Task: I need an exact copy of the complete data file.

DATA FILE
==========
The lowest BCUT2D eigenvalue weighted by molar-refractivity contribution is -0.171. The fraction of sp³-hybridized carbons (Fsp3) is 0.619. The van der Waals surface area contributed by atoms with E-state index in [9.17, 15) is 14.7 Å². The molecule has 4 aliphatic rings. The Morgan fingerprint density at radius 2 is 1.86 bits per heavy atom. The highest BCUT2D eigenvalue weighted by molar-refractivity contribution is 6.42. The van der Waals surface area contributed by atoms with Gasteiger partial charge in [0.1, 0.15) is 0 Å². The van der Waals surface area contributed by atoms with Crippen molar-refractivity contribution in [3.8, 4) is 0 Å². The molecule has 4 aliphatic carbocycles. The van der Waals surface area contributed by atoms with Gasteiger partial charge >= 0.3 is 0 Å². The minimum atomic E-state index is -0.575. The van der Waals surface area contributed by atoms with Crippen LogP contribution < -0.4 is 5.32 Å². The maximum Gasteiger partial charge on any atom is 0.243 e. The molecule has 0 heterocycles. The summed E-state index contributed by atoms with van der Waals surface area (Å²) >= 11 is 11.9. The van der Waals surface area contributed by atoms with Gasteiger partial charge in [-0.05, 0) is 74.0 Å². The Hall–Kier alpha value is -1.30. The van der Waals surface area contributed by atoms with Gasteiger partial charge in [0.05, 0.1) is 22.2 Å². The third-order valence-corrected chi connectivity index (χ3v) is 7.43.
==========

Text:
The lowest BCUT2D eigenvalue weighted by molar-refractivity contribution is -0.171. The fraction of sp³-hybridized carbons (Fsp3) is 0.619. The van der Waals surface area contributed by atoms with E-state index in [9.17, 15) is 14.7 Å². The molecule has 4 aliphatic rings. The Morgan fingerprint density at radius 2 is 1.86 bits per heavy atom. The highest BCUT2D eigenvalue weighted by molar-refractivity contribution is 6.42. The van der Waals surface area contributed by atoms with Gasteiger partial charge in [0.1, 0.15) is 0 Å². The van der Waals surface area contributed by atoms with Crippen molar-refractivity contribution in [3.8, 4) is 0 Å². The molecule has 4 aliphatic carbocycles. The van der Waals surface area contributed by atoms with Gasteiger partial charge >= 0.3 is 0 Å². The minimum atomic E-state index is -0.575. The van der Waals surface area contributed by atoms with Crippen LogP contribution < -0.4 is 5.32 Å². The maximum Gasteiger partial charge on any atom is 0.243 e. The molecule has 0 heterocycles. The summed E-state index contributed by atoms with van der Waals surface area (Å²) >= 11 is 11.9. The van der Waals surface area contributed by atoms with Gasteiger partial charge in [-0.05, 0) is 74.0 Å². The Hall–Kier alpha value is -1.30. The van der Waals surface area contributed by atoms with Gasteiger partial charge in [0.05, 0.1) is 22.2 Å². The third-order valence-corrected chi connectivity index (χ3v) is 7.43.